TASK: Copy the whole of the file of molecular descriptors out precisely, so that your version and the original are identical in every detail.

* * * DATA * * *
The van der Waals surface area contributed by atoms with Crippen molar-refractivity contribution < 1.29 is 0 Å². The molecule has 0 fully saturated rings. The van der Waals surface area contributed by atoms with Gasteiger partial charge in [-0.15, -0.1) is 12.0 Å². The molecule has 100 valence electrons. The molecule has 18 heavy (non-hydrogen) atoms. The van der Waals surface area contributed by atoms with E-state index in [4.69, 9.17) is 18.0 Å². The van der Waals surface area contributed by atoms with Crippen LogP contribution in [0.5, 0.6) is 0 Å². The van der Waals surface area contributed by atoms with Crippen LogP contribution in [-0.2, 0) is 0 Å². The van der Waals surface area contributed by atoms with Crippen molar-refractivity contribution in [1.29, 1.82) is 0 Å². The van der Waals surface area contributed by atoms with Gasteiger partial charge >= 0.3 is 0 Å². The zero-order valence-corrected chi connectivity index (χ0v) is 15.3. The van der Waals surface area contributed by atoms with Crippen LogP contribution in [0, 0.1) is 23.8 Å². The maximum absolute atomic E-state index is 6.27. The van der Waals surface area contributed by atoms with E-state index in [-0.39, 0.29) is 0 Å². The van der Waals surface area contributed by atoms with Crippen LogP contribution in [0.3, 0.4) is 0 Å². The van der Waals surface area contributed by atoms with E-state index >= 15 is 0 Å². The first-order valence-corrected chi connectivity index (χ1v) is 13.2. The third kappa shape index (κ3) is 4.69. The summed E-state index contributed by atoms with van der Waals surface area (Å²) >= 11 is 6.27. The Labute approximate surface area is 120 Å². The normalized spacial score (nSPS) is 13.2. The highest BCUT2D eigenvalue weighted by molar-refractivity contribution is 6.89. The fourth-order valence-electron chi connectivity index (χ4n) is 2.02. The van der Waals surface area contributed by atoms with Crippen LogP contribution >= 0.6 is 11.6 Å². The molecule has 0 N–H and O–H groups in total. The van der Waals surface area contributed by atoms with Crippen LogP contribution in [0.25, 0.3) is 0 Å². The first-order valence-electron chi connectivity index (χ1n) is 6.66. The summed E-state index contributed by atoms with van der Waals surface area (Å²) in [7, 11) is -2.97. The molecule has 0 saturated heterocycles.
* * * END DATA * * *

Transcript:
The van der Waals surface area contributed by atoms with Crippen molar-refractivity contribution < 1.29 is 0 Å². The molecule has 0 fully saturated rings. The van der Waals surface area contributed by atoms with Gasteiger partial charge in [-0.15, -0.1) is 12.0 Å². The molecule has 100 valence electrons. The molecule has 18 heavy (non-hydrogen) atoms. The van der Waals surface area contributed by atoms with E-state index in [4.69, 9.17) is 18.0 Å². The van der Waals surface area contributed by atoms with Crippen LogP contribution in [0.5, 0.6) is 0 Å². The van der Waals surface area contributed by atoms with Crippen LogP contribution in [-0.2, 0) is 0 Å². The van der Waals surface area contributed by atoms with Crippen molar-refractivity contribution in [1.29, 1.82) is 0 Å². The van der Waals surface area contributed by atoms with Gasteiger partial charge >= 0.3 is 0 Å². The zero-order valence-corrected chi connectivity index (χ0v) is 15.3. The van der Waals surface area contributed by atoms with Crippen LogP contribution in [0, 0.1) is 23.8 Å². The maximum absolute atomic E-state index is 6.27. The van der Waals surface area contributed by atoms with E-state index in [-0.39, 0.29) is 0 Å². The van der Waals surface area contributed by atoms with Crippen LogP contribution in [0.3, 0.4) is 0 Å². The van der Waals surface area contributed by atoms with E-state index >= 15 is 0 Å². The first-order valence-corrected chi connectivity index (χ1v) is 13.2. The third kappa shape index (κ3) is 4.69. The summed E-state index contributed by atoms with van der Waals surface area (Å²) >= 11 is 6.27. The Labute approximate surface area is 120 Å². The normalized spacial score (nSPS) is 13.2. The highest BCUT2D eigenvalue weighted by molar-refractivity contribution is 6.89. The fourth-order valence-electron chi connectivity index (χ4n) is 2.02. The van der Waals surface area contributed by atoms with Crippen LogP contribution >= 0.6 is 11.6 Å². The molecule has 0 N–H and O–H groups in total. The van der Waals surface area contributed by atoms with Crippen LogP contribution in [0.25, 0.3) is 0 Å². The first-order valence-electron chi connectivity index (χ1n) is 6.66. The summed E-state index contributed by atoms with van der Waals surface area (Å²) in [7, 11) is -2.97. The molecule has 0 saturated heterocycles.